STELTER: What do you mean anonymous sources? They published the documents from 1995 in the newspaper.

GRAHAM: They have the anonymous tax expert on the front page of the paper today say he benefited from his vast destruction, like he was Hurricane Donald. This paper has all the restraint of a pack of flesh of eating zombies. The idea that anyone would take them seriously when they’ve announced on the front page that their job is to take him down, when they’ve done repeated editorials about how he needs to be defeated. Today it’s all about how the Latinos—

STELTER: The editorial page is separate from the newsroom though. Having worked there in the past, the editorial page is produced way upstairs; the newsroom is downstairs. There are differences between them. 

Tell the Truth 2016

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GRAHAM: Susanne Craig did a story a few days ago about Hillary Clinton and Goldman Sachs, I don't remember the networks coming on that morning and saying, “Bombshell explosion: Story that's really going to damage Hillary’s campaign.” Because everybody is out to destroy Trump. That is their job, that is the way they see it, and that is why the American people is saying, “We don’t trust the media.”

AVLON [Starting while Graham is speaking]: He is just a victim— When did the conservative movement started loving to play victim so much? When did that start happening?

STELTER: I’m trying to find the quote, Tim, in the story you were referring to an anonymous expert. I can’t find it in the story.

GRAHAM: It’s right on the front page.  

STELTER: Again, I am looking at right now and pulling it and I was searching the keywords, because I do want to make sure I find this and verify this. I don't see a referenced of a hurricane you are mentioning.

GRAHAM: I’m not saying—

STELTER: Do you believe The New York Times is wrong for trying to obtain information about his taxes?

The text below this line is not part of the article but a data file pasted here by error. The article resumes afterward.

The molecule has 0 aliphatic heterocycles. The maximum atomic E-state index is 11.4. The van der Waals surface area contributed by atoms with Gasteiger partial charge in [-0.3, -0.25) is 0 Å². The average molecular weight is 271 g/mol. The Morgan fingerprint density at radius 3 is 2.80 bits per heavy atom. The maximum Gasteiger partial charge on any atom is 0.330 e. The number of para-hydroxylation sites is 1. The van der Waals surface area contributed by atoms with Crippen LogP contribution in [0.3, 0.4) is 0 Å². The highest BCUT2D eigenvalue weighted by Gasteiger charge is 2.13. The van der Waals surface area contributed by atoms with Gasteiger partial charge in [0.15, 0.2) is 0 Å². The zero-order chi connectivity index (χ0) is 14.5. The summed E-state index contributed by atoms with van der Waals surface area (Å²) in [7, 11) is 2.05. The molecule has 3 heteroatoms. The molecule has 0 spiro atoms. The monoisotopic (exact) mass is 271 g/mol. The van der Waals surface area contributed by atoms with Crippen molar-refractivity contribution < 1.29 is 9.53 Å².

GRAHAM: No, I am saying nobody believes that when they are looking at this information that they're non-partisan or disinterested journalists. We all understand, yes anybody who’s running for president, you want to look about their background, and in this case the candidate’s business record, that’s fair. But everybody understands, The New York Times declared on the front page, we are not here to be fair this year, we are here to beat this man. They’re basically suggesting that he's a threat like Adolf Hitler or Saddam Hussein. That's the level of restrain we’ve seen in this campaign. 

...

STELTER: Tim, I believe your position here is anonymous sources are, you know what, not acceptable or not appropriate to be using for stories?

GRAHAM: Anonymous sources are for important information, when you have information, you cannot get any other way. What we see too often in political and news media today, as I suggested in the previous segment, is you use anonymous sources to say incredibly nasty things. Often from political consultants who have clients they’re trying to be friends of, like, “I cannot say nasty things about other Republicans because they may hire me later this year.” What you’re saying when you’re a news source is, “Trust us, this person does not have an agenda.” Well, when a newspaper or a network has a partisan agenda, then you are not going to tend to trust your anonymous sources either.

STELTER: Tim, tell me why do you think Trump is bringing this up repeatedly. Do you that working the refs is a smart strategy for him?

GRAHAM: Working the refs is a terrible analogy. If Lester Holt was referencing a football game, he would have gotten thrown out of the stadium.

STELTER: Why?

GRAHAM: I think the Saturday Night Live skit I would done, if I was running the show, Lester Holt—it sort of be like the end of top gun where he lands on the flight deck after beating the Russians and everybody applause applauds him. Obviously the whole news media sent before the debate telling Lester, “Truth squad Trump. Truth squad Trump.” No truth squad Hillary.—

STELTER: Truth squad both of them. Fact-check both of them.

GRAHAM: He heard the lesson and he obviously did this in a way that –

STELTER: It is not Lester Holt fault when Donald Trump lies more than Clinton on the stage.

GRAHAM: But the whole assumption of liberal media is Hillary never lies.

Tell the Truth 2016 Campaigns & Elections 2016 Presidential Economy Taxes Media Bias Debate Covert Liberal Activists Political Scandals CNN Reliable Sources Major Newspapers New York Times Video Tim Graham Brian Stelter Donald Trump Hillary Clinton